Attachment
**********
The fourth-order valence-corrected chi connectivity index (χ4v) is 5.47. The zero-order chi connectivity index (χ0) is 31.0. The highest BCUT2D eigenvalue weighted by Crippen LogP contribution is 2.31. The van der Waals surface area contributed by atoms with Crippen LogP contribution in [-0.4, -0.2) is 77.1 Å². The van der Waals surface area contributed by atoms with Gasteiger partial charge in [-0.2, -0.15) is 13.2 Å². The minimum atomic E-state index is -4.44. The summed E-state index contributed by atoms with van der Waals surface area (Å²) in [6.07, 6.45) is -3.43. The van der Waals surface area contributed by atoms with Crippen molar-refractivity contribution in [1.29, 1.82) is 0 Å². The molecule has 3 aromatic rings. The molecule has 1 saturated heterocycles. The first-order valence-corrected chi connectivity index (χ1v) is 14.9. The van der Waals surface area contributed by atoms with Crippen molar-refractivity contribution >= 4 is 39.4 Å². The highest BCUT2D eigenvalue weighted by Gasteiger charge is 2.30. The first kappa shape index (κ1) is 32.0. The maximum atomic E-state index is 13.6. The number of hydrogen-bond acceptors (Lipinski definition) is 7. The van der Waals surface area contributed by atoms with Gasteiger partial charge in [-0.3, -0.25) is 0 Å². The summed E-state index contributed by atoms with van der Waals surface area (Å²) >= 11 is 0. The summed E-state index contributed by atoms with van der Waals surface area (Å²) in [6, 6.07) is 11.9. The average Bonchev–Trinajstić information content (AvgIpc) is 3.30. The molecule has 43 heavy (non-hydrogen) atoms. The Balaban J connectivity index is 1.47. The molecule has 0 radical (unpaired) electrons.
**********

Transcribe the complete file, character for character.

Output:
The fourth-order valence-corrected chi connectivity index (χ4v) is 5.47. The zero-order chi connectivity index (χ0) is 31.0. The highest BCUT2D eigenvalue weighted by Crippen LogP contribution is 2.31. The van der Waals surface area contributed by atoms with Crippen LogP contribution in [-0.4, -0.2) is 77.1 Å². The van der Waals surface area contributed by atoms with Gasteiger partial charge in [-0.2, -0.15) is 13.2 Å². The minimum atomic E-state index is -4.44. The summed E-state index contributed by atoms with van der Waals surface area (Å²) in [6.07, 6.45) is -3.43. The van der Waals surface area contributed by atoms with Crippen molar-refractivity contribution in [1.29, 1.82) is 0 Å². The molecule has 3 aromatic rings. The molecule has 1 saturated heterocycles. The first-order valence-corrected chi connectivity index (χ1v) is 14.9. The van der Waals surface area contributed by atoms with Crippen molar-refractivity contribution >= 4 is 39.4 Å². The highest BCUT2D eigenvalue weighted by Gasteiger charge is 2.30. The first kappa shape index (κ1) is 32.0. The maximum atomic E-state index is 13.6. The number of hydrogen-bond acceptors (Lipinski definition) is 7. The van der Waals surface area contributed by atoms with Gasteiger partial charge in [-0.3, -0.25) is 0 Å². The summed E-state index contributed by atoms with van der Waals surface area (Å²) >= 11 is 0. The summed E-state index contributed by atoms with van der Waals surface area (Å²) in [6, 6.07) is 11.9. The average Bonchev–Trinajstić information content (AvgIpc) is 3.30. The molecule has 43 heavy (non-hydrogen) atoms. The Balaban J connectivity index is 1.47. The molecule has 0 radical (unpaired) electrons.